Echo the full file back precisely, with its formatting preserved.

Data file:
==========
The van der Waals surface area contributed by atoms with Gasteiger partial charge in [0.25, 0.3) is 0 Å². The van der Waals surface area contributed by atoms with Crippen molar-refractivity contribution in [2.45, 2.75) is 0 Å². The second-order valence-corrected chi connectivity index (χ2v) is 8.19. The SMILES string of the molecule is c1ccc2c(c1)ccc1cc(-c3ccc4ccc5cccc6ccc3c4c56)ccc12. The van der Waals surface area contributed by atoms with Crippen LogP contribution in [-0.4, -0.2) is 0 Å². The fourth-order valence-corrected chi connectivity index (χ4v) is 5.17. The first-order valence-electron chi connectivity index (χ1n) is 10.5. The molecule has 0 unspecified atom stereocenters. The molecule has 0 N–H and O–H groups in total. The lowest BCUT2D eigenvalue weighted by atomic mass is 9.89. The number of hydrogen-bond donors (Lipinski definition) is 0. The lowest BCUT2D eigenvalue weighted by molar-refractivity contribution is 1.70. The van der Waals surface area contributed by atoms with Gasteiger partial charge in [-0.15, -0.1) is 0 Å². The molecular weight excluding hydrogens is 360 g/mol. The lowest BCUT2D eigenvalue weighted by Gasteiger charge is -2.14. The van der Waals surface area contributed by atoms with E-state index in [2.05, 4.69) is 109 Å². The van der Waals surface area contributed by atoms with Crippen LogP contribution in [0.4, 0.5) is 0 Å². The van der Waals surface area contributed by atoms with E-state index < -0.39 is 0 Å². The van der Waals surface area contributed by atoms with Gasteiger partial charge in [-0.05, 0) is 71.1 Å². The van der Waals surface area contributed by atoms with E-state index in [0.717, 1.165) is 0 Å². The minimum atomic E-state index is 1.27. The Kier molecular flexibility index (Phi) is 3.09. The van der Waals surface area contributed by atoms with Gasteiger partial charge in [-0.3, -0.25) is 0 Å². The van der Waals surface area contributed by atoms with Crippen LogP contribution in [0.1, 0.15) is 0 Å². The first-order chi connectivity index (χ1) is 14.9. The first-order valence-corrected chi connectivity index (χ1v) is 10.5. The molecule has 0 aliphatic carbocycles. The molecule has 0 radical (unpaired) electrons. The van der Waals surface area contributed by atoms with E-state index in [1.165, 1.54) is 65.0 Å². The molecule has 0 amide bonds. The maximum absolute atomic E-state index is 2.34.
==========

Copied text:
The van der Waals surface area contributed by atoms with Gasteiger partial charge in [0.25, 0.3) is 0 Å². The van der Waals surface area contributed by atoms with Crippen molar-refractivity contribution in [2.45, 2.75) is 0 Å². The second-order valence-corrected chi connectivity index (χ2v) is 8.19. The SMILES string of the molecule is c1ccc2c(c1)ccc1cc(-c3ccc4ccc5cccc6ccc3c4c56)ccc12. The van der Waals surface area contributed by atoms with Crippen LogP contribution in [-0.4, -0.2) is 0 Å². The fourth-order valence-corrected chi connectivity index (χ4v) is 5.17. The first-order valence-electron chi connectivity index (χ1n) is 10.5. The molecule has 0 unspecified atom stereocenters. The molecule has 0 N–H and O–H groups in total. The lowest BCUT2D eigenvalue weighted by atomic mass is 9.89. The number of hydrogen-bond donors (Lipinski definition) is 0. The lowest BCUT2D eigenvalue weighted by molar-refractivity contribution is 1.70. The van der Waals surface area contributed by atoms with Gasteiger partial charge in [-0.15, -0.1) is 0 Å². The molecular weight excluding hydrogens is 360 g/mol. The lowest BCUT2D eigenvalue weighted by Gasteiger charge is -2.14. The van der Waals surface area contributed by atoms with E-state index in [2.05, 4.69) is 109 Å². The van der Waals surface area contributed by atoms with Crippen LogP contribution in [0.4, 0.5) is 0 Å². The van der Waals surface area contributed by atoms with E-state index < -0.39 is 0 Å². The van der Waals surface area contributed by atoms with Gasteiger partial charge in [-0.05, 0) is 71.1 Å². The van der Waals surface area contributed by atoms with E-state index in [0.717, 1.165) is 0 Å². The minimum atomic E-state index is 1.27. The Kier molecular flexibility index (Phi) is 3.09. The van der Waals surface area contributed by atoms with Gasteiger partial charge in [-0.3, -0.25) is 0 Å². The van der Waals surface area contributed by atoms with Crippen LogP contribution in [0.1, 0.15) is 0 Å². The first-order chi connectivity index (χ1) is 14.9. The first-order valence-corrected chi connectivity index (χ1v) is 10.5. The molecule has 0 aliphatic carbocycles. The molecule has 0 radical (unpaired) electrons. The van der Waals surface area contributed by atoms with E-state index in [1.165, 1.54) is 65.0 Å². The molecule has 0 amide bonds. The maximum absolute atomic E-state index is 2.34.